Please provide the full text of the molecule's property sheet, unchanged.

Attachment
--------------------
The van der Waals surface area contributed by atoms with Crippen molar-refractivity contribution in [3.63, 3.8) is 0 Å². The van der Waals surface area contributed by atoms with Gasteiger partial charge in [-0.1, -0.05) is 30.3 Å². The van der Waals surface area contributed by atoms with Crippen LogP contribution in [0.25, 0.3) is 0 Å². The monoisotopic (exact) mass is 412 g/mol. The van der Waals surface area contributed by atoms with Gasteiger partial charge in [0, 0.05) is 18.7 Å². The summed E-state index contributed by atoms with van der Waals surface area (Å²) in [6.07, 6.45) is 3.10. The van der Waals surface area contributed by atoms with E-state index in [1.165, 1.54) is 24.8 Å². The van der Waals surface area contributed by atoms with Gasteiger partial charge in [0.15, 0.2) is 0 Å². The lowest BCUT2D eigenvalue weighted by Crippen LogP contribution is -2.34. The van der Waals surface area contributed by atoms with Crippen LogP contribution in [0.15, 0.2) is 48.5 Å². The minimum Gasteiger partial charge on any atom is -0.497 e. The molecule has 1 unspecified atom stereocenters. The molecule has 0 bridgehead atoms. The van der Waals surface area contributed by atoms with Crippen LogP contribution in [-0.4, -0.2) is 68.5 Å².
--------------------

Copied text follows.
The van der Waals surface area contributed by atoms with Crippen molar-refractivity contribution in [3.63, 3.8) is 0 Å². The van der Waals surface area contributed by atoms with Gasteiger partial charge in [-0.1, -0.05) is 30.3 Å². The van der Waals surface area contributed by atoms with Crippen LogP contribution in [0.25, 0.3) is 0 Å². The monoisotopic (exact) mass is 412 g/mol. The van der Waals surface area contributed by atoms with Gasteiger partial charge in [0, 0.05) is 18.7 Å². The summed E-state index contributed by atoms with van der Waals surface area (Å²) in [6.07, 6.45) is 3.10. The van der Waals surface area contributed by atoms with E-state index in [1.165, 1.54) is 24.8 Å². The van der Waals surface area contributed by atoms with Gasteiger partial charge in [0.15, 0.2) is 0 Å². The lowest BCUT2D eigenvalue weighted by Crippen LogP contribution is -2.34. The van der Waals surface area contributed by atoms with Crippen LogP contribution in [0.15, 0.2) is 48.5 Å². The minimum Gasteiger partial charge on any atom is -0.497 e. The molecule has 1 unspecified atom stereocenters. The molecule has 0 bridgehead atoms. The van der Waals surface area contributed by atoms with Crippen LogP contribution in [-0.4, -0.2) is 68.5 Å².